• Europe’s first online oil exchange, Russia’s Neftebid, announced that its Internet trading business was taking off. Neftebid CEO Alexei KORNIENKOV said the growing number of users, ranging from Russian oil majors to small traders, underlined a growing movement towards the establishment of a more efficient market for oil products in Russia. “They [traders] have come to understand that online trading does not represent a threat to their existence, but is instead a useful instrument for increasing liquidity and transparency in the market,” he told Reuters. Created by Russia’s sixth largest oil producer Sibneft, the trading floor was launched in September. “Neftebid is now trading two cargoes a week, equivalent to approximately 50,000 tons a month. We hope to reach a level of 100,000 tons a month by spring 2002,” he said. The trades are currently limited to gas oil and fuel oil out of the Baltic Sea ports Tallinn and Ventspils, on a fob basis. The main sellers are Sibneft’s Omsk refinery and the Yaroslavl refinery, which belongs to Slavneft, Russia’s eighth largest oil producer, controlled by the state. The system allows buyers and sellers to put bids and offers and to negotiate online. Sellers and buyers each pay a commission of $0.07 per ton to Neftebid. Optimistically, KORNIENKOV said, “The next step is to expand beyond seaborne shipments of refined products to include shipments by rail on a delivered at frontier (daf) basis.” The online trader is hoping to expand cargo shipments at ports on the Baltic and Black Seas. Neftebid’s main shareholder Sibneft was planning to retain its 75 percent stake, but had set aside a stake of 25 percent to be distributed among Neftebid’s users in proportion to trading volumes. He said Neftebid was also looking to start trading derivatives, but added it would require a substantial increase in liquidity before it became feasible.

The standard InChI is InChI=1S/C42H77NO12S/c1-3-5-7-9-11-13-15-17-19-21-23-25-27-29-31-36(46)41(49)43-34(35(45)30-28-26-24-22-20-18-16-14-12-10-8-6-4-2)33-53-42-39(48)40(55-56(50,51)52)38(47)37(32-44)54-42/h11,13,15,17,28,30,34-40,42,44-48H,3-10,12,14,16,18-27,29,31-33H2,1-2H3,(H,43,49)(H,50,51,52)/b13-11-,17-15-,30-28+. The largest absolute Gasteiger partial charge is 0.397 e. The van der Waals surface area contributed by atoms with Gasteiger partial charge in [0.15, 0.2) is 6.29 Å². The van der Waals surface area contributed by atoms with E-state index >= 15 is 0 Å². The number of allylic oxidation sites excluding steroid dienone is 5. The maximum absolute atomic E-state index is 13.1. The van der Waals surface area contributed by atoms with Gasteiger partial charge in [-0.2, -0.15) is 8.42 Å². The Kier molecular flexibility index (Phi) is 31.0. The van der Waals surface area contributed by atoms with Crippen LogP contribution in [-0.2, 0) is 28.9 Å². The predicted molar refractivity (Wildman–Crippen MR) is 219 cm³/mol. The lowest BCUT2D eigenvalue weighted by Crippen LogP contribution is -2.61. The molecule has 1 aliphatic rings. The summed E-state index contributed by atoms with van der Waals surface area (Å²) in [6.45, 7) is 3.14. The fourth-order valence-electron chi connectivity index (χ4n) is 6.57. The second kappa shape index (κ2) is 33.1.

Today's News Highlights


S&P Likely To Raise Rus Rating

2002 Budget Approved

Online Oil Trading Takes Off

European Republics

Latvia Re-Arrests Suspect

Moldova Unable To Pay Debts

South Caucasus & Central Asia

Abkhazia Issues Ultimatum

Georgian Officials Kidnappers?

Czech Not To Extradite Salikh

Published every business day since 1993


Intercon's Daily

When you need to know it as it happens

December 14, 2001

When you need to know it as it happens


European Republics

Latvia Re-arrests Bombing Suspect

• Latvian Police have re-arrested Dmitry MASHKOV, a former member of the Soviet OMON paramilitary group, who is accused of bombing a synagogue in 1998. Criminal police again detained him today this time for possible links to the murder of Judge Janis LAUKROZE. The suspect was released on Thursday, but remained under police surveillance. Krists LEISKALNS, a criminal police spokesman, told Reuters, “All I can say at the moment is that we detained him yesterday in connection with the murder of Judge [Janis] LAUKROZE.” No charges have been filed against MASHKOV. The 1998 synagogue bombing came amid a diplomatic row between Latvia and Russia. It caused no deaths or injuries but was condemned by the U.S., Jewish groups, and Latvian leaders. The 1998 bombing was seen as tarnishing Latvia’s image when the Baltic country wanted to join the European Union and NATO.